Teammates urging Clark to skip game

Updated: November 6, 2009, 12:08 PM ET
Associated Press

PITTSBURGH -- Ryan Clark may be saying everything he needs to say with his growing silence.

The Pittsburgh Steelers safety is usually one of the team's most talkative players. But he is talking little as it becomes increasingly likely he won't play Monday in Denver due to a rare blood condition that nearly caused him to die after playing there two years ago.

Nearly all of Clark's teammates are urging him to skip the game. The other Steelers safeties are being readied to play, and Clark does not appear as upbeat or as excited as he normally does before a game.

During a time he often chats with reporters, Clark sat alone in front of his locker, scanning messages on his cell phone before practice on Thursday.

Even if Clark pleaded with them to play, the Steelers appear reluctant to take a chance considering how seriously ill he became after that 2007 game, which Denver won 31-28.

Clark was hospitalized in Denver when complications from sickle-cell trait prevented oxygen from flowing into his spleen. He later needed operations to remove his spleen and gall bladder, and the 205-pound Clark lost more than 30 pounds before he finally began feeling better more than two months later.

He missed the second half of that season, but recovered and resumed his career last season, when the Steelers won the Super Bowl.

While other players with sickle-cell trait can play in Denver without problems, Clark's condition was worsened because he is among the estimated 1 percent of those affected by the condition who react poorly to exerting themselves in high altitude.

[+] EnlargeRyan Clark
AP Photo/Don Wright After a 2007 game, Ryan Clark was hospitalized in Denver when complications from sickle-cell trait prevented oxygen from flowing into his spleen.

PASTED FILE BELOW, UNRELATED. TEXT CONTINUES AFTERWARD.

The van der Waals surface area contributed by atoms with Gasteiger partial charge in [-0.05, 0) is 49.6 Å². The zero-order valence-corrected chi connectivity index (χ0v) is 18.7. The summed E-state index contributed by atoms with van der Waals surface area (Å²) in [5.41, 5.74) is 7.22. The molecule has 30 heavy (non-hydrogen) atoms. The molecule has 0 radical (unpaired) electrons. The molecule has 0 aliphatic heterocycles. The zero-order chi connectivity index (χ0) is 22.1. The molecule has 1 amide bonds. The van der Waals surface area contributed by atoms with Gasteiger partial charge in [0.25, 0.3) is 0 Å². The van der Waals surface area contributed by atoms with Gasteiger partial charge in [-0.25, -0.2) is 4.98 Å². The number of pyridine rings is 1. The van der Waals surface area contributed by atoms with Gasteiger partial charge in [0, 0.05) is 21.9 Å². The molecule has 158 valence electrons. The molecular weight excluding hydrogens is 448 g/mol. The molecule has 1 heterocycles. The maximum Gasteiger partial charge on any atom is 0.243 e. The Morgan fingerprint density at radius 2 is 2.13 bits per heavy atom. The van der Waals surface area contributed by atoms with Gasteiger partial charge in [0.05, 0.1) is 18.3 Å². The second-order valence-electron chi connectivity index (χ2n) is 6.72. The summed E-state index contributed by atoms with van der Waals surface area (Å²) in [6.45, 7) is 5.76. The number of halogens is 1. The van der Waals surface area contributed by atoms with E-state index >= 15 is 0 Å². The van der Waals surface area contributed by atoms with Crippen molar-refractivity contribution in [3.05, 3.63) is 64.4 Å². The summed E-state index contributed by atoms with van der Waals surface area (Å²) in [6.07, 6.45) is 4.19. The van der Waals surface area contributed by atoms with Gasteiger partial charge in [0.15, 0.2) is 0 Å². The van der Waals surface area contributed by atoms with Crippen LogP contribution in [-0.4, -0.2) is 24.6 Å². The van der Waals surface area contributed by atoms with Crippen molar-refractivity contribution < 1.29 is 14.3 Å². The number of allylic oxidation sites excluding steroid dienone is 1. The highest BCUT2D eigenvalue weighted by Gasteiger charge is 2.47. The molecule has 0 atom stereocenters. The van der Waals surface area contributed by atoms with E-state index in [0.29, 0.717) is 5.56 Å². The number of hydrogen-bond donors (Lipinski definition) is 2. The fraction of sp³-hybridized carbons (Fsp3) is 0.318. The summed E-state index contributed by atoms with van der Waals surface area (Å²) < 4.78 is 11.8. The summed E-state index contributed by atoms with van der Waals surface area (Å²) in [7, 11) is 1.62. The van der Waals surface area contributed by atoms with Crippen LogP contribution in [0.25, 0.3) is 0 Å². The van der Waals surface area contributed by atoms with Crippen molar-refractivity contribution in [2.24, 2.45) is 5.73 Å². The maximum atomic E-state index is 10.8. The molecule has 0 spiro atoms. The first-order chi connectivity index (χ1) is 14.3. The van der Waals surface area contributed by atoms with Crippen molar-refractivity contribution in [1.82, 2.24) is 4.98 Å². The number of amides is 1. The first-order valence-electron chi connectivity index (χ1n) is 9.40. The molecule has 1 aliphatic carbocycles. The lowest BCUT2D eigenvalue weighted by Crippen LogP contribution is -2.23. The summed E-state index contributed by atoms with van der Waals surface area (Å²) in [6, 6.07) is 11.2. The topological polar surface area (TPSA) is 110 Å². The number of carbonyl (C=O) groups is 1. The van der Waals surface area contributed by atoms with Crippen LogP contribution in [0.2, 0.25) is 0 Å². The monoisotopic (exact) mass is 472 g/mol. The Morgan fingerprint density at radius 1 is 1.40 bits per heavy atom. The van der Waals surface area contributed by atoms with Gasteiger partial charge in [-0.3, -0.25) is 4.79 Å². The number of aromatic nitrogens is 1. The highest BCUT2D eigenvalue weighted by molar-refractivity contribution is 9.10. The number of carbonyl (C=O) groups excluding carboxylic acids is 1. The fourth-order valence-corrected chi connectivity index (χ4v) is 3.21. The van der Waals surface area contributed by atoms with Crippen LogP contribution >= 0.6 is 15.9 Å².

Because of that, the Steelers -- as would any NFL team -- must weigh the potential legal matters that might arise should a player become seriously ill after being permitted to play under such risky circumstances. And no team wants to send a message to its players that winning a game is so important that a player's long-term health issues become secondary.

"Coach [Mike] Tomlin could say, 'You know what, it's not worth it," Clark said on Wednesday. "If he's not comfortable with it, he has the right to tell me I can't play."

It seems likely the Steelers will do exactly that, if only because they can't know for certain what might happen if Clark plays again in Denver's thin air.

Clark has flown through Denver since that 2007 game, and he plans to accompany the Steelers to the game, but it is playing in the thin air that is the problem.

"It's a tough decision," Clark said. "Tough to go home and tell your wife that's been worried about you that you're going, and it's tough for me to tell the guys that I don't want to play even though I've been cleared."

While doctors told him last week he could play, Clark said no one could tell him there is no risk in playing.

"Obviously nobody's been able to say, 'If you go, you won't get sick at all. We promise you.' That would make it really easy," Clark said. "And none of them have said, 'If you go, you're going to die,' either. With all those opinions, I spent a month [in 2007] where they couldn't figure out what was wrong with me the last time, too."

The Steelers (5-2) haven't made any announcement about Clark's status, and they may be waiting so the Broncos (6-1) go through their practice week preparing as if Clark will play.


Copyright 2009 by The Associated Press